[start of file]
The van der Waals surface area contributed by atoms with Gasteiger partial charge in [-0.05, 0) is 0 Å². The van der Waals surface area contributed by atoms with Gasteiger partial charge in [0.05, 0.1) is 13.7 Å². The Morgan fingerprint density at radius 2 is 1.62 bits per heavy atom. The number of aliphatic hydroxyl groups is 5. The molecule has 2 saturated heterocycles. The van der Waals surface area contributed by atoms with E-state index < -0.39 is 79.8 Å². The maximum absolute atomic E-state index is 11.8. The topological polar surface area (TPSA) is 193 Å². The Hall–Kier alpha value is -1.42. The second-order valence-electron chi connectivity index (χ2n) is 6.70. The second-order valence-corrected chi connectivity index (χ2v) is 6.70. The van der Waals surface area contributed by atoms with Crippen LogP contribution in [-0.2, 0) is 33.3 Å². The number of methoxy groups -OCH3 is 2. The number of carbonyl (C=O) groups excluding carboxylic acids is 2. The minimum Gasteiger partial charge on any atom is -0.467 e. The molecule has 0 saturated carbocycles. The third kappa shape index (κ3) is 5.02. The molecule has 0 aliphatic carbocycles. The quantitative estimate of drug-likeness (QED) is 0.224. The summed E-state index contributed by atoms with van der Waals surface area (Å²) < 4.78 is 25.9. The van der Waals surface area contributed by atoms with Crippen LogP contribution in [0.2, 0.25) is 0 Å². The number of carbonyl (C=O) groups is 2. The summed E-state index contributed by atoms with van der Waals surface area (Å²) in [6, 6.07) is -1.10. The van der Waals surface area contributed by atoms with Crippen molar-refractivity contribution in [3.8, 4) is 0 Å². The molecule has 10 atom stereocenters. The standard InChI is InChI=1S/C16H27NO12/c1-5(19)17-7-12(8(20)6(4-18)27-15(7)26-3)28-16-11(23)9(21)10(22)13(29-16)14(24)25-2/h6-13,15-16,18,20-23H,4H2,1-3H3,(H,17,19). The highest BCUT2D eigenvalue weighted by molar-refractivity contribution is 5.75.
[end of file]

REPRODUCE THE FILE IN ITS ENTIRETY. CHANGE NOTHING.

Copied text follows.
The van der Waals surface area contributed by atoms with Gasteiger partial charge in [-0.05, 0) is 0 Å². The van der Waals surface area contributed by atoms with Gasteiger partial charge in [0.05, 0.1) is 13.7 Å². The Morgan fingerprint density at radius 2 is 1.62 bits per heavy atom. The number of aliphatic hydroxyl groups is 5. The molecule has 2 saturated heterocycles. The van der Waals surface area contributed by atoms with E-state index < -0.39 is 79.8 Å². The maximum absolute atomic E-state index is 11.8. The topological polar surface area (TPSA) is 193 Å². The Hall–Kier alpha value is -1.42. The second-order valence-electron chi connectivity index (χ2n) is 6.70. The second-order valence-corrected chi connectivity index (χ2v) is 6.70. The van der Waals surface area contributed by atoms with Crippen LogP contribution in [-0.2, 0) is 33.3 Å². The number of methoxy groups -OCH3 is 2. The number of carbonyl (C=O) groups excluding carboxylic acids is 2. The minimum Gasteiger partial charge on any atom is -0.467 e. The molecule has 0 saturated carbocycles. The third kappa shape index (κ3) is 5.02. The molecule has 0 aliphatic carbocycles. The quantitative estimate of drug-likeness (QED) is 0.224. The summed E-state index contributed by atoms with van der Waals surface area (Å²) < 4.78 is 25.9. The van der Waals surface area contributed by atoms with Crippen LogP contribution in [0.2, 0.25) is 0 Å². The number of carbonyl (C=O) groups is 2. The summed E-state index contributed by atoms with van der Waals surface area (Å²) in [6, 6.07) is -1.10. The van der Waals surface area contributed by atoms with Crippen molar-refractivity contribution in [3.8, 4) is 0 Å². The molecule has 10 atom stereocenters. The standard InChI is InChI=1S/C16H27NO12/c1-5(19)17-7-12(8(20)6(4-18)27-15(7)26-3)28-16-11(23)9(21)10(22)13(29-16)14(24)25-2/h6-13,15-16,18,20-23H,4H2,1-3H3,(H,17,19). The highest BCUT2D eigenvalue weighted by molar-refractivity contribution is 5.75.